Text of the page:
» Interview: Amy Keating Rogers at Midwestria

You write different types of episodes based on how many characters it’s focused on, do you find it difficult to change gears to write an episode that’s focused on one character versus one that is focused on multiple characters?

I don’t know if I find it hard to change gears, but it’s sometimes challenging when you have the main six to make sure that everybody is represented.  If they’re all there you don’t just want them doing nothing, you want’ to give them something otherwise why have them all there? That’s the challenge, you want to make sure that they have a goal of some sort, even if it’s a simple goal.

In season one you wrote ‘Applebuck Season’ which was an episode that the lesson is based on Applejack coming to grips with her pride and then in season two you wrote ‘The Last Round Up’ which is another episode where Applejack has a similar type of lesson coming to grips with pride. Having written two similar show lessons did you find ‘The Last Round Up’ easier to write in any way because you had already written a similar lesson?

They are such different episodes and one she didn’t want to ask for help and yes that’s a pride issue whereas in Last Round Up she felt shame and disappointment in her self and that she wasn’t living up to what everypony thought, what everybody was expecting of her.Yes they’re both involved with pride but there’s so many inner-motions, so many versions of how that effects you. It was a different thing, it was a very different version of that and in the last roundup she was so mortified that she didn’t live up to it and didn’t get that money. It felt very different and I knew Applejack so differently because Applebuck Season was the second episode I wrote so that was all very, very new and fresh and I was still kind of getting the feeling for all the characters. By Last Roundup I knew who these characters were.

For a kid’s show there are a number of instances in the scripts where you are dealing with very relatable adult situations such as the competition between Applejack and Rainbow Dash in Fall Weather Friends, two friends who are rivals and trying to beat each other out or even Applejack accepting help from others in ‘Applebuck Season’. Is there a challenge in adapting these situations that are relatable to adults into a way that kids will understand as well?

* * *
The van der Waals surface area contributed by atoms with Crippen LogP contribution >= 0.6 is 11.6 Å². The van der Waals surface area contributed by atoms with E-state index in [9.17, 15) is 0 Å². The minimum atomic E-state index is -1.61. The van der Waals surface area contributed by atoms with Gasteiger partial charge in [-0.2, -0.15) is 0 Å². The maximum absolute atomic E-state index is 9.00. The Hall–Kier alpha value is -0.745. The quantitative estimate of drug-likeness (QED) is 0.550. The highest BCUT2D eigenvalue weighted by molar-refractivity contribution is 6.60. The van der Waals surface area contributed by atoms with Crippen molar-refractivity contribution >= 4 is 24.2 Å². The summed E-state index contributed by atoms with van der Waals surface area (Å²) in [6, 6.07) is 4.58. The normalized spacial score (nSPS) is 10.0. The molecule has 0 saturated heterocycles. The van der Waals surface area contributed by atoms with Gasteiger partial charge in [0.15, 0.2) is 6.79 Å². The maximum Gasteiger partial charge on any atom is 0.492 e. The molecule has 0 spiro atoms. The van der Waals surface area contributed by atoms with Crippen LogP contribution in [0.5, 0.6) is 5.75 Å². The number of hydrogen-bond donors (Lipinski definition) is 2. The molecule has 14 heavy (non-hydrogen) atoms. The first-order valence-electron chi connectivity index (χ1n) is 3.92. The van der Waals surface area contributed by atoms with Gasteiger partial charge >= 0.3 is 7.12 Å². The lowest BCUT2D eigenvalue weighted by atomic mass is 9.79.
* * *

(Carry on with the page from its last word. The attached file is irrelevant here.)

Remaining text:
We always approached it as what would kids—we all experience these things as kids first because we start as humans as children, so all of those things are relatable to everybody, but kids get that, they get that… what were the two examples you gave?

Rainbow Dash and Applejack in Fall Weather Friends.

Well that’s competition with your friend, that happens all the time. We picked out themes that kids could relate to. Adults could relate to them too but it’s what kids can relate to, it’s a human experience even though it’s set in a pony world.

Some of these lessons you write, sometimes maybe kids might not get them immediately, would you say that the lessons are things that kids can grow into rather than having something they get right away or did you expect them to get the lessons when they see them?

We always assume that kids are not dumb, we always assume they are bright and that they’re going to get it. All the kids I know are smart, they get stuff. Kids don’t like to be talked down to so when we write stuff we don’t talk down to the kids. I don’t sit there with the kids watching my episodes and say “Did you get it? Did you get what that lesson is about?” So maybe they don’t get it on the first time they watch but things play a lot and maybe they get it later. If a four year old is watching it, if a six year old is sitting there watching it with her four year old sibling the four year old might not get it the first time but if you watch it enough times the lessons will be learned.

I think in some cases actually there are some situations where the kid will get it before the adult because you are writing for that target audience, I can understand that as well. Now that you know there is a large adult community that has formed around this show, did that knowledge affect your writing process in any way?

Not really, because if we changed it for this particular adult audience, beyond the adult audience of the mothers, it would change what the show is. If we suddenly wrote a different show and it suddenly catered to you guys you’d probably think “What are you doing?” That doesn’t resonate and that’s what I loved about this show, we have to keep it like what Lauren intended, what we all developed as we wrote the season to be true to the characters and be true to this world.

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